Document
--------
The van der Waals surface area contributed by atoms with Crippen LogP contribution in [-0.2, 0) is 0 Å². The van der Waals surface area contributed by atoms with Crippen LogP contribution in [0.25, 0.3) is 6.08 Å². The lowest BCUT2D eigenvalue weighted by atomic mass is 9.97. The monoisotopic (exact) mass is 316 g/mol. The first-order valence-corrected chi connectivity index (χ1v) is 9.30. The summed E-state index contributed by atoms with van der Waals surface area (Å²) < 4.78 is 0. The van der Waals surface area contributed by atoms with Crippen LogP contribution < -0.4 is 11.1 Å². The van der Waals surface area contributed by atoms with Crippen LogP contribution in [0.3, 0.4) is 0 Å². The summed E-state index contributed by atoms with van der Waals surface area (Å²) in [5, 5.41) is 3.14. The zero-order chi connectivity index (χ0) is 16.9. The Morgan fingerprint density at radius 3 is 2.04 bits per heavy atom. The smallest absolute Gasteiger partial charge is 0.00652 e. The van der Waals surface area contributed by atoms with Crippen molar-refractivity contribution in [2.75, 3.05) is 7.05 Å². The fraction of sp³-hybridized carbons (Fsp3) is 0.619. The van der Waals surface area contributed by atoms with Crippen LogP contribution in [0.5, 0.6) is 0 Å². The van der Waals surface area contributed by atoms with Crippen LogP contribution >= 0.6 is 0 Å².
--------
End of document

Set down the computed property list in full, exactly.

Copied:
The van der Waals surface area contributed by atoms with Crippen LogP contribution in [-0.2, 0) is 0 Å². The van der Waals surface area contributed by atoms with Crippen LogP contribution in [0.25, 0.3) is 6.08 Å². The lowest BCUT2D eigenvalue weighted by atomic mass is 9.97. The monoisotopic (exact) mass is 316 g/mol. The first-order valence-corrected chi connectivity index (χ1v) is 9.30. The summed E-state index contributed by atoms with van der Waals surface area (Å²) < 4.78 is 0. The van der Waals surface area contributed by atoms with Crippen LogP contribution < -0.4 is 11.1 Å². The van der Waals surface area contributed by atoms with Crippen LogP contribution in [0.3, 0.4) is 0 Å². The summed E-state index contributed by atoms with van der Waals surface area (Å²) in [5, 5.41) is 3.14. The zero-order chi connectivity index (χ0) is 16.9. The Morgan fingerprint density at radius 3 is 2.04 bits per heavy atom. The smallest absolute Gasteiger partial charge is 0.00652 e. The van der Waals surface area contributed by atoms with Crippen molar-refractivity contribution in [2.75, 3.05) is 7.05 Å². The fraction of sp³-hybridized carbons (Fsp3) is 0.619. The van der Waals surface area contributed by atoms with Crippen LogP contribution in [0.5, 0.6) is 0 Å². The van der Waals surface area contributed by atoms with Crippen LogP contribution >= 0.6 is 0 Å².